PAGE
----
John Havelock: Begich vote on background checks made sense

What did we want Mark Begich to do? His vote, either way, lacked practical effect. He voted against the President's gun purchaser registration act (as some would have it). Many Alaskans have subsequently received an email message from "Mayors Against Illegal Guns"and other organizations urging them to write letters to the newspaper expressing "shame" at Senator Begich's "cowardly" vote against proposed national legislation requiring background checks on gun purchasers. On the other side, fewer but famously powerful groups, notoriously the NRA, are relieved or maybe triumphant. How will all this play out at the ballot box in November, 2014?

Though Anchorage residents are rustic only on weekends, Alaska is a rural state. It is unlikely that Alaskan opinion matches the 90 percent measure of national support for this legislation. But, since a majority of NRA members favored this legislation notwithstanding the position of NRA leadership, a majority of Alaskans also probably supported the proposal, but quietly and without passion. In contrast, the sizable minority of Alaskans who opposed the legislation opposed it with gusto.

Sen. Lisa Murkowski had it easy because the Republican position has been with the NRA all along. So what was Senator Begich (who also has a staunch NRA record) to do? The writer has avoided the taint of contact with the senator's office. Official explanations are obfuscating. No doubt Begich preferred that the bill never come up at all.

Does the conscientious legislator always vote by opinion polls? One day he is condemned for just that, the next day damned for not voting constituents' preference. How important is the strength of constituent feeling? If 40 percent of the voters are strongly against and 60 percent mildly for it, do you give strong feeling extra weight?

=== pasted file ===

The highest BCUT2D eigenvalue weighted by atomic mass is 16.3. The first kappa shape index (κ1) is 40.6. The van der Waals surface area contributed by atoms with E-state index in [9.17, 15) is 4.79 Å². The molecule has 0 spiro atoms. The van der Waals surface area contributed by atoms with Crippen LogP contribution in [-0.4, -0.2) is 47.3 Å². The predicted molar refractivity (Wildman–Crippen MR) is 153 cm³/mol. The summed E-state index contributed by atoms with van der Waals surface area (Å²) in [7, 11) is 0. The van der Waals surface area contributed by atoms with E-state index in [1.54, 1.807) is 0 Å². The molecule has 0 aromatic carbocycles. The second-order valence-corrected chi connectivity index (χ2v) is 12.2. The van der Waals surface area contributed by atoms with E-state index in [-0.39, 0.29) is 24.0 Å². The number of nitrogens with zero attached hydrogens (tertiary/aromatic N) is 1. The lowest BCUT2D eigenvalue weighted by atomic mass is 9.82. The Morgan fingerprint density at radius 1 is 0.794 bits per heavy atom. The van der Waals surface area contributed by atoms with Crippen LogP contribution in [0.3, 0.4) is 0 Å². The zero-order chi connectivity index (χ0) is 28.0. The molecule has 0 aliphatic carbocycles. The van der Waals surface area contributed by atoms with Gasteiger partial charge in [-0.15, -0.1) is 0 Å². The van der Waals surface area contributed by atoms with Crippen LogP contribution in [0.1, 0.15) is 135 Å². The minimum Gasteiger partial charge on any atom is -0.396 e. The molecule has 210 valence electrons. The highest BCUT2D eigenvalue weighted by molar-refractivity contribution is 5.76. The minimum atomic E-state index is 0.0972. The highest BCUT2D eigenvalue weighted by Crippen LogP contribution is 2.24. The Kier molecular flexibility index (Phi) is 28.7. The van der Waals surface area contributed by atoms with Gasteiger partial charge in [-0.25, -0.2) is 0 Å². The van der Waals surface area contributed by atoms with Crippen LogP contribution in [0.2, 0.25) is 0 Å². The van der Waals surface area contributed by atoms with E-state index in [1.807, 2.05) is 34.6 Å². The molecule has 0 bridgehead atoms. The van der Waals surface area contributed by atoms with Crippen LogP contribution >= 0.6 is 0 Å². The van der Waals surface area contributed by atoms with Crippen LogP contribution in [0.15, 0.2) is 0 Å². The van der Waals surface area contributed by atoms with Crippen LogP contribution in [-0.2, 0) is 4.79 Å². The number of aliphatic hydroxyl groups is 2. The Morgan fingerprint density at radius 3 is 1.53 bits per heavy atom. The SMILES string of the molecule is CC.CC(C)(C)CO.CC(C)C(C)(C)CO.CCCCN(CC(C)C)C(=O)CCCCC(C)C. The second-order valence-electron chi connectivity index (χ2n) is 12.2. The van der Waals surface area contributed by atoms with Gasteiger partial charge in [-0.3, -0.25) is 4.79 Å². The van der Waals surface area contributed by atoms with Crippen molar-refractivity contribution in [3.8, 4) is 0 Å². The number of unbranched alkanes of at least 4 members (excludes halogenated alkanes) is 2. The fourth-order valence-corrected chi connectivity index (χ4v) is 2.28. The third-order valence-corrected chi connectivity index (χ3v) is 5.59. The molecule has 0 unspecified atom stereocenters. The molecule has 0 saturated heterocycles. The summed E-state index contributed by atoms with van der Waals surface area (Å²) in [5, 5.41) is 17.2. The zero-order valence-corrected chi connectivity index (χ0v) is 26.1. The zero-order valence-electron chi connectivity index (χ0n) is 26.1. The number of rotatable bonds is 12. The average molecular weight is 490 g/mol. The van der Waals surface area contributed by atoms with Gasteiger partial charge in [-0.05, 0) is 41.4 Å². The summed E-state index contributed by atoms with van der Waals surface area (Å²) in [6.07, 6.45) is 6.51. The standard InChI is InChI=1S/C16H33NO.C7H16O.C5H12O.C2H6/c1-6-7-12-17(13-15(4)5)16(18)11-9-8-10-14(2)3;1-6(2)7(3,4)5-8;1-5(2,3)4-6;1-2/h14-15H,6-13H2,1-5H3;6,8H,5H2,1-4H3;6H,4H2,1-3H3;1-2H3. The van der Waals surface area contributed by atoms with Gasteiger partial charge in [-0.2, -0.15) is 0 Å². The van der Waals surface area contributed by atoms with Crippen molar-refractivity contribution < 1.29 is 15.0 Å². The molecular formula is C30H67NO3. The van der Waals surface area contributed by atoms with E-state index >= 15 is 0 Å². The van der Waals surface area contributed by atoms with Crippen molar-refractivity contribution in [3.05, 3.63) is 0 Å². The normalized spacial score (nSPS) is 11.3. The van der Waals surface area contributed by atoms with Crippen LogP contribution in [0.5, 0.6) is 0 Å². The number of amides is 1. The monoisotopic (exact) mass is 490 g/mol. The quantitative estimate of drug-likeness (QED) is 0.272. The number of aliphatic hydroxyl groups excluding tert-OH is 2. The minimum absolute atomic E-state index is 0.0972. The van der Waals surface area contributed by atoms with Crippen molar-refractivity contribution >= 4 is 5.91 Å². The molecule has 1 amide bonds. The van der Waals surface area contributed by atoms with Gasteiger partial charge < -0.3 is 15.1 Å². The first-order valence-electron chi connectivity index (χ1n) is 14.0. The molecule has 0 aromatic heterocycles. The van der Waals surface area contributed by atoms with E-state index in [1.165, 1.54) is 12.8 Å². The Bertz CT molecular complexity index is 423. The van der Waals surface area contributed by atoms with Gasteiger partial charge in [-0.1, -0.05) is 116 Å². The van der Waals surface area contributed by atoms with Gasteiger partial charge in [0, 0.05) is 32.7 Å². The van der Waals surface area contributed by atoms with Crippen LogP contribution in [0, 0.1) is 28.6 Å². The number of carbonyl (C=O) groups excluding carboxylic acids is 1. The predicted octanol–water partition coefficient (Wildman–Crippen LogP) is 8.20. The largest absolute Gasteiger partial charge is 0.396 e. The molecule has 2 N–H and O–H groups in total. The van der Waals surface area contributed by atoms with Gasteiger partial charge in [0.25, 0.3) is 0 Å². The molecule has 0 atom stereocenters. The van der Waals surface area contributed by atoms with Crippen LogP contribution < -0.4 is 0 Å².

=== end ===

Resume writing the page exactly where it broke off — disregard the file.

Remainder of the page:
How do the President's interests weigh in? Probably quite a bit if the Begich vote determines the fate of the legislation; not so much when he can't get to the magic number and the Alaskan senator's vote is symbolic only.

Besides thinking about all these pressures from home and more, a senator considers the advice of experts. Will this bill really make a difference in mass killings? Millions of weapons are around. It is not difficult for a disturbed individual to gain access. The Newtown nutcase was given his arsenal by an indulgent mother! Checking the dozens of gun killings that occurred today, few if any would have been stopped by a purchaser check. How does the Senator feel about this bill himself? The British philosopher Edmund Burke believed that the voters put a legislator in place to exercise his own informed judgment without regard to voter preferences. Voters, busy with the issues of daily work, couldn't be all that well informed anyway. But American politics, governed more by interest groups than individuals, are rarely Burkeian.

Sen. Begich has a clear picture of how this issue sits with Alaskans. It was a Democratic representative who pushed through a state bill blocking cities from banning the carrying of concealed weapons. The current state legislature passed a gangster protection act allowing gun-toting thugs to "stand their ground" in a shootout. No legislator would dream of introducing a state equivalent to the president's bill. The strong urban-rural opinion split on this legislation argues for state-by-state solutions, each state picking its own level of gun control.

Each of Alaska's delegates to Congress faces myriad issues that involve disappointing some constituents. No doubt Senator Begich will lose a few 2014 supporters on this vote. They could be deciding votes. Single-issue voting is political poison and irrelevant to this issue. Neither of Sen. Begich's probable opponents, Lt. Gov. Mead Treadwell and Joe Miller are touched by any sense of ambiguity on guns. With Begich gone, Alaska will lack a voice in the White House for many years, looking at presidential election prospects highly favorable to the Democrat. We may hate the feds but financially it is a love-hate relationship. A split delegation works for Alaska. Senator Begich served Alaska well by voting the gun color of his state.

John Havelock is a former Alaska attorney general and former White House Fellow.